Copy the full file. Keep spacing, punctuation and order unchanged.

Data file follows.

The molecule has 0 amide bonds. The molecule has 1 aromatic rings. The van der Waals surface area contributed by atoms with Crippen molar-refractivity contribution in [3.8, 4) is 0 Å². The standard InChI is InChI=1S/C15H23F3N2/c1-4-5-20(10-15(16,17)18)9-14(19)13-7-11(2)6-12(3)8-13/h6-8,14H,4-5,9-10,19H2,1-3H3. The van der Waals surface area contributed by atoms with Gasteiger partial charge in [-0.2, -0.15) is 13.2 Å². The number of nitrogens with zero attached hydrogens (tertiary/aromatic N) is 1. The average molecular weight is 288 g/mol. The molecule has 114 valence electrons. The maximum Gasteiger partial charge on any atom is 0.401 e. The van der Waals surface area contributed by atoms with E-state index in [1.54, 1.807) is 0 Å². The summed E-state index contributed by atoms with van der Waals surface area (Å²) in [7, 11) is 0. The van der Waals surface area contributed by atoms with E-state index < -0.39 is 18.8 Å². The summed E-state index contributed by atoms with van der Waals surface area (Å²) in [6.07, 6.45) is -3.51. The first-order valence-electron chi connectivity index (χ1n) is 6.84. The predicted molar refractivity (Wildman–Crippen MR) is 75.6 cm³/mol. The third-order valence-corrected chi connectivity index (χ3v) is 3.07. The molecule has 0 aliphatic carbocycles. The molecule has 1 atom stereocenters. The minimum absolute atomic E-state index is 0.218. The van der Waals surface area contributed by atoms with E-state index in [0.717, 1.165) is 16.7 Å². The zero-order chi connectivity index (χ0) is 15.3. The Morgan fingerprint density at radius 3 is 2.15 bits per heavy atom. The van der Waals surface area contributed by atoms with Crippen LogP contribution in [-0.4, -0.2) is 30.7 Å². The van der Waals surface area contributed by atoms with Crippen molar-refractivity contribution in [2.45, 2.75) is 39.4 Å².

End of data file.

The molecule has 0 amide bonds. The molecule has 1 aromatic rings. The van der Waals surface area contributed by atoms with Crippen molar-refractivity contribution in [3.8, 4) is 0 Å². The standard InChI is InChI=1S/C15H23F3N2/c1-4-5-20(10-15(16,17)18)9-14(19)13-7-11(2)6-12(3)8-13/h6-8,14H,4-5,9-10,19H2,1-3H3. The van der Waals surface area contributed by atoms with Gasteiger partial charge in [-0.2, -0.15) is 13.2 Å². The number of nitrogens with zero attached hydrogens (tertiary/aromatic N) is 1. The average molecular weight is 288 g/mol. The molecule has 114 valence electrons. The maximum Gasteiger partial charge on any atom is 0.401 e. The van der Waals surface area contributed by atoms with E-state index in [1.54, 1.807) is 0 Å². The summed E-state index contributed by atoms with van der Waals surface area (Å²) in [7, 11) is 0. The van der Waals surface area contributed by atoms with E-state index < -0.39 is 18.8 Å². The summed E-state index contributed by atoms with van der Waals surface area (Å²) in [6.07, 6.45) is -3.51. The first-order valence-electron chi connectivity index (χ1n) is 6.84. The predicted molar refractivity (Wildman–Crippen MR) is 75.6 cm³/mol. The third-order valence-corrected chi connectivity index (χ3v) is 3.07. The molecule has 0 aliphatic carbocycles. The molecule has 1 atom stereocenters. The minimum absolute atomic E-state index is 0.218. The van der Waals surface area contributed by atoms with E-state index in [0.717, 1.165) is 16.7 Å². The zero-order chi connectivity index (χ0) is 15.3. The Morgan fingerprint density at radius 3 is 2.15 bits per heavy atom. The van der Waals surface area contributed by atoms with Crippen LogP contribution in [-0.4, -0.2) is 30.7 Å². The van der Waals surface area contributed by atoms with Crippen molar-refractivity contribution in [2.45, 2.75) is 39.4 Å².